Just 38% of retailers in the U.S. and Canada regard innovation as an integrated, cross-functional, interdepartmental process. That number shrinks to 19% in Latin America. Even fewer have a dedicated innovation team – 22% in the former, 18% in the latter.

The retail and grocery spaces have not been known as highly nimble, progressive, and even modular spaces to suit the needs of the market and their consumers, but with Walmart’s recent acquisition of Vizio (and its subsequent 20% share of the American media market), the time is rapidly approaching to assess how to compete with the media-driven juggernauts of the industry such as Walmart, Amazon, and even Target. The report notes that almost half of retailers in the U.S. and Canada show low maturity in configuring physical store experiences to coincide and complement the digital one, largely due to poor proprietary hardware in the store.

Suggestions to improve the in-store experience include:

  • Streamline complex supply chain management to optimize inventory for regional demands
  • Prioritize strategies to adapt customer experiences and business models to their specific operational contexts (in other words, play to your strengths instead of starting or scaling from scratch).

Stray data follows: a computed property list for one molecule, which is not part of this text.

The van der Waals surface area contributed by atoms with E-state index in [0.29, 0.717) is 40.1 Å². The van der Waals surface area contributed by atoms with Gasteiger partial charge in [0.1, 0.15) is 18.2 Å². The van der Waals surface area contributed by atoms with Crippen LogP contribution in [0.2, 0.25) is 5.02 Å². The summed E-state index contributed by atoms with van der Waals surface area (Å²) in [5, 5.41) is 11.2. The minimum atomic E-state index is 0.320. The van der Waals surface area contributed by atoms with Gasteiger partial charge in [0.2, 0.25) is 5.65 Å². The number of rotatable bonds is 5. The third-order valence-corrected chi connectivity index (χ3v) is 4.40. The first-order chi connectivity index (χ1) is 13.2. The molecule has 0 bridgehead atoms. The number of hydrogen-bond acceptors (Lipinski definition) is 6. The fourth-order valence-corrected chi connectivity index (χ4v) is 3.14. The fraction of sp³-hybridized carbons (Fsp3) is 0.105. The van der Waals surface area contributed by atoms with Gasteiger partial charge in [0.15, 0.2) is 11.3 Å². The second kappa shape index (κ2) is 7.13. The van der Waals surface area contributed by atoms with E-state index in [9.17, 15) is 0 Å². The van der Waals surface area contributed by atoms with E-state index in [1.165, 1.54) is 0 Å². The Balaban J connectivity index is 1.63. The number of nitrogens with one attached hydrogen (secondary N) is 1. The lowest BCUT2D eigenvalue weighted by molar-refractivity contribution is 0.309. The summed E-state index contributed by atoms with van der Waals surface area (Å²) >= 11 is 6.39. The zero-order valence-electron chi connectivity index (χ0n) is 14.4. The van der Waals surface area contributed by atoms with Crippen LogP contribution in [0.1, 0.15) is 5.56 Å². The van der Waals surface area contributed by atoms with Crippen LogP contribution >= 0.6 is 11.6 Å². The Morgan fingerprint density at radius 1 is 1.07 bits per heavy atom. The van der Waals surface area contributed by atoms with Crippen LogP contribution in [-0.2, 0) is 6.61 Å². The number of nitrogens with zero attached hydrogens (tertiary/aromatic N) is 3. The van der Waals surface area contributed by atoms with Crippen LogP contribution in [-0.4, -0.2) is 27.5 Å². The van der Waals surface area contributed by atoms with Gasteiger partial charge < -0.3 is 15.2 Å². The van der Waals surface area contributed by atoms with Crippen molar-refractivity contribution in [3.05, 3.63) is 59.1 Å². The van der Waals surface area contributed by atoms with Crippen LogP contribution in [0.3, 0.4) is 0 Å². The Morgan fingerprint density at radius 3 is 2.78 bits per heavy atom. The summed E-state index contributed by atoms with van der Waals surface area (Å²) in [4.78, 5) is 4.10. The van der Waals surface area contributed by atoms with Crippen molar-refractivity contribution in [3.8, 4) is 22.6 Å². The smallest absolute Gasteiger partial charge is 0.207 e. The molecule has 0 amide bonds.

• Embrace the technology and processes that allow this level of specificity and adaptability to distinguish oneself in a competitive market.

Parsing AI in Retail

What more can be said about the critical emergence and lightspeed evolution of artificial intelligence (AI)? 

In less than two years, the emergence of ChatGPT’s generative AI has led to OpenAI’s CEO being hailed as the next visionary of the 21st century; his ouster by the board from his own company; his subsequent reinstatement; and a plethora of AI installations, implementations, and hacks from Microsoft’s CoPilot to Amazon’s Rufus to the just-released text-to-video creative capabilities from the ChatGPT, the OG in AI. 

From number-crunching untold volumes of data to helping streamline inventory, supply chain, and predictive market trends, there is no digital limit to what AI can help operators achieve. Per the report, however, just 49% of U.S. and Canadian retailers are scaling their plans for AI; 34% are currently “exploring options.” Those numbers dwindle to 22% and 45% in Latin America, respectively. 

In the report, generative AI is most notable as having “the highest exploratory interest amongst the various types of artificial intelligence,” as seen in many industries for its ability to revolutionize product recommendations, content personalization, customer service experiences, and optimizing store layout. 

Still, just 66% of U.S. and 38% of Latin American retailers are actively exploring AI. For the transformative (and revenue-inducing) potential it holds, those numbers seem awfully low.

Is every strategy listed in the report a guarantor of success? Certainly not. But as go the big players often goes the market. 

And as the youths say, “Get in, loser – we’re going shopping.” Where and how they’ll do so may depend upon how effective their local stores, retailers, and grocers can harness some of this mind-blowing technology.